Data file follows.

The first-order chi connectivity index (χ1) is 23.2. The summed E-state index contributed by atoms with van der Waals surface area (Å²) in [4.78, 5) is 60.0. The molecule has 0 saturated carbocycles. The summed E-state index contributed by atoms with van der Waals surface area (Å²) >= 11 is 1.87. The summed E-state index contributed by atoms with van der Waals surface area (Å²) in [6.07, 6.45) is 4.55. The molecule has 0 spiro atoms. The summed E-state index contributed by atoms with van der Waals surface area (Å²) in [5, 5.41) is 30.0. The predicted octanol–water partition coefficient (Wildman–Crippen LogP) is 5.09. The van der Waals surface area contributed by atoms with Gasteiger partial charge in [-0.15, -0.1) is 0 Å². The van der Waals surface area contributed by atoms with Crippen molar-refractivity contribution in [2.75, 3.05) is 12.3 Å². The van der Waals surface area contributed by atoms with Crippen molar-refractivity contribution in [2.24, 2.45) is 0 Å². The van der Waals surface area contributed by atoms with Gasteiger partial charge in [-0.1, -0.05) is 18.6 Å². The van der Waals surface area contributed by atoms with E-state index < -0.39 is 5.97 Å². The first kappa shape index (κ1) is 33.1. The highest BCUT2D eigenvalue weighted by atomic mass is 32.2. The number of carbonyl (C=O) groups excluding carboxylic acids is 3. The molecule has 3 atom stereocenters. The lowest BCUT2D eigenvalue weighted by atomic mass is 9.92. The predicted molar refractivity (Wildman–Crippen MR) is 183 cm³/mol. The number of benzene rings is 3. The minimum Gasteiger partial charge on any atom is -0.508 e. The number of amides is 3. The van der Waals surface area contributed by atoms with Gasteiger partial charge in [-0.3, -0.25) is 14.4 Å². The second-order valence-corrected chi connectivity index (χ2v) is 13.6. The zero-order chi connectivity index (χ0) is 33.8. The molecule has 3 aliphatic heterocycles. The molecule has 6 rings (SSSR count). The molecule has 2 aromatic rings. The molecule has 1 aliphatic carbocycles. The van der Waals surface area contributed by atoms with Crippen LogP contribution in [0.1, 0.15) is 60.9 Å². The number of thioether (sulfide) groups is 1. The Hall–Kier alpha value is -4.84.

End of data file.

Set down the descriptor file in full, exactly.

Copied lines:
The first-order chi connectivity index (χ1) is 23.2. The summed E-state index contributed by atoms with van der Waals surface area (Å²) in [4.78, 5) is 60.0. The molecule has 0 saturated carbocycles. The summed E-state index contributed by atoms with van der Waals surface area (Å²) >= 11 is 1.87. The summed E-state index contributed by atoms with van der Waals surface area (Å²) in [6.07, 6.45) is 4.55. The molecule has 0 spiro atoms. The summed E-state index contributed by atoms with van der Waals surface area (Å²) in [5, 5.41) is 30.0. The predicted octanol–water partition coefficient (Wildman–Crippen LogP) is 5.09. The van der Waals surface area contributed by atoms with Gasteiger partial charge in [-0.15, -0.1) is 0 Å². The van der Waals surface area contributed by atoms with Crippen molar-refractivity contribution in [2.75, 3.05) is 12.3 Å². The van der Waals surface area contributed by atoms with Crippen molar-refractivity contribution in [2.24, 2.45) is 0 Å². The van der Waals surface area contributed by atoms with Gasteiger partial charge in [-0.1, -0.05) is 18.6 Å². The van der Waals surface area contributed by atoms with E-state index < -0.39 is 5.97 Å². The first kappa shape index (κ1) is 33.1. The highest BCUT2D eigenvalue weighted by atomic mass is 32.2. The number of carbonyl (C=O) groups excluding carboxylic acids is 3. The molecule has 3 atom stereocenters. The lowest BCUT2D eigenvalue weighted by atomic mass is 9.92. The predicted molar refractivity (Wildman–Crippen MR) is 183 cm³/mol. The number of benzene rings is 3. The minimum Gasteiger partial charge on any atom is -0.508 e. The number of amides is 3. The van der Waals surface area contributed by atoms with Gasteiger partial charge in [-0.3, -0.25) is 14.4 Å². The second-order valence-corrected chi connectivity index (χ2v) is 13.6. The zero-order chi connectivity index (χ0) is 33.8. The molecule has 3 aliphatic heterocycles. The molecule has 6 rings (SSSR count). The molecule has 2 aromatic rings. The molecule has 1 aliphatic carbocycles. The van der Waals surface area contributed by atoms with Crippen LogP contribution in [0.1, 0.15) is 60.9 Å². The number of thioether (sulfide) groups is 1. The Hall–Kier alpha value is -4.84.